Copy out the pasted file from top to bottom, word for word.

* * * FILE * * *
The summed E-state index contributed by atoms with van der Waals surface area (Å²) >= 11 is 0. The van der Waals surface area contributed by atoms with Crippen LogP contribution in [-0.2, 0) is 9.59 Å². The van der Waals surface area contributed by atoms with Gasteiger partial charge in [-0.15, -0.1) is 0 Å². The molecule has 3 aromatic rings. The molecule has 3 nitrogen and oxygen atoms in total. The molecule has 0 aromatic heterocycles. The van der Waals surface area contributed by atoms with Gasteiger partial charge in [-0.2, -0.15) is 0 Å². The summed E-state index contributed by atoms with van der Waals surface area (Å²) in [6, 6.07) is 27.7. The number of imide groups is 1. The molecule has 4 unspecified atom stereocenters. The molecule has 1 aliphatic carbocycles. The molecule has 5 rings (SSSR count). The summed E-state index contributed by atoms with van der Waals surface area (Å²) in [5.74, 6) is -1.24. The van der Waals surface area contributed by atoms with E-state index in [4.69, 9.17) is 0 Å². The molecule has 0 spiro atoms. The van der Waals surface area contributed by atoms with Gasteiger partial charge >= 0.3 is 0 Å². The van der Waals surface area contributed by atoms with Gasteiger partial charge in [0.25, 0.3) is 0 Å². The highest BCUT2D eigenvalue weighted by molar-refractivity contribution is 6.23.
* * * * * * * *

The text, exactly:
The summed E-state index contributed by atoms with van der Waals surface area (Å²) >= 11 is 0. The van der Waals surface area contributed by atoms with Crippen LogP contribution in [-0.2, 0) is 9.59 Å². The van der Waals surface area contributed by atoms with Gasteiger partial charge in [-0.15, -0.1) is 0 Å². The molecule has 3 aromatic rings. The molecule has 3 nitrogen and oxygen atoms in total. The molecule has 0 aromatic heterocycles. The van der Waals surface area contributed by atoms with Gasteiger partial charge in [-0.2, -0.15) is 0 Å². The summed E-state index contributed by atoms with van der Waals surface area (Å²) in [6, 6.07) is 27.7. The number of imide groups is 1. The molecule has 4 unspecified atom stereocenters. The molecule has 1 aliphatic carbocycles. The molecule has 5 rings (SSSR count). The summed E-state index contributed by atoms with van der Waals surface area (Å²) in [5.74, 6) is -1.24. The van der Waals surface area contributed by atoms with E-state index in [4.69, 9.17) is 0 Å². The molecule has 0 spiro atoms. The van der Waals surface area contributed by atoms with Gasteiger partial charge >= 0.3 is 0 Å². The van der Waals surface area contributed by atoms with Gasteiger partial charge in [0.25, 0.3) is 0 Å². The highest BCUT2D eigenvalue weighted by molar-refractivity contribution is 6.23.